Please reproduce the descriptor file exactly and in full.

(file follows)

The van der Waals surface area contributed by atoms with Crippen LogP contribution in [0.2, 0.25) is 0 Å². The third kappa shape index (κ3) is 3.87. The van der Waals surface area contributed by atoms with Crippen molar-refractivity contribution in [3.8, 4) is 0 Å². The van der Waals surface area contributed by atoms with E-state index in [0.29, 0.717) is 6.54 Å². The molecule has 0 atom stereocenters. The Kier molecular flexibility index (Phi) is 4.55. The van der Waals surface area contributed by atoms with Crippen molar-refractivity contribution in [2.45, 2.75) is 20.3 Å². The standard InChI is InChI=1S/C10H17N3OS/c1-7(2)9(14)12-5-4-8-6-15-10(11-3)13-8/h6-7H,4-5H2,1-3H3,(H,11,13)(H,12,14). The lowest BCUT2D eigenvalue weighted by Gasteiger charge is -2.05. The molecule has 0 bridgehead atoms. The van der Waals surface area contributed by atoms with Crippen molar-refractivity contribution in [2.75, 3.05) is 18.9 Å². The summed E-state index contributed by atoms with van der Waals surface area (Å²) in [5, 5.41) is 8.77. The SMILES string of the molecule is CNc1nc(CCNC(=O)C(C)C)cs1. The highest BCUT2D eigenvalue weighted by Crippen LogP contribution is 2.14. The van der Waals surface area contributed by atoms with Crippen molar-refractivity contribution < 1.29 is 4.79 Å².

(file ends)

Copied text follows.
The van der Waals surface area contributed by atoms with Crippen LogP contribution in [0.2, 0.25) is 0 Å². The third kappa shape index (κ3) is 3.87. The van der Waals surface area contributed by atoms with Crippen molar-refractivity contribution in [3.8, 4) is 0 Å². The van der Waals surface area contributed by atoms with E-state index in [0.29, 0.717) is 6.54 Å². The molecule has 0 atom stereocenters. The Kier molecular flexibility index (Phi) is 4.55. The van der Waals surface area contributed by atoms with Crippen molar-refractivity contribution in [2.45, 2.75) is 20.3 Å². The standard InChI is InChI=1S/C10H17N3OS/c1-7(2)9(14)12-5-4-8-6-15-10(11-3)13-8/h6-7H,4-5H2,1-3H3,(H,11,13)(H,12,14). The lowest BCUT2D eigenvalue weighted by Gasteiger charge is -2.05. The molecule has 0 bridgehead atoms. The van der Waals surface area contributed by atoms with Crippen molar-refractivity contribution in [2.75, 3.05) is 18.9 Å². The summed E-state index contributed by atoms with van der Waals surface area (Å²) in [5, 5.41) is 8.77. The SMILES string of the molecule is CNc1nc(CCNC(=O)C(C)C)cs1. The highest BCUT2D eigenvalue weighted by Crippen LogP contribution is 2.14. The van der Waals surface area contributed by atoms with Crippen molar-refractivity contribution < 1.29 is 4.79 Å².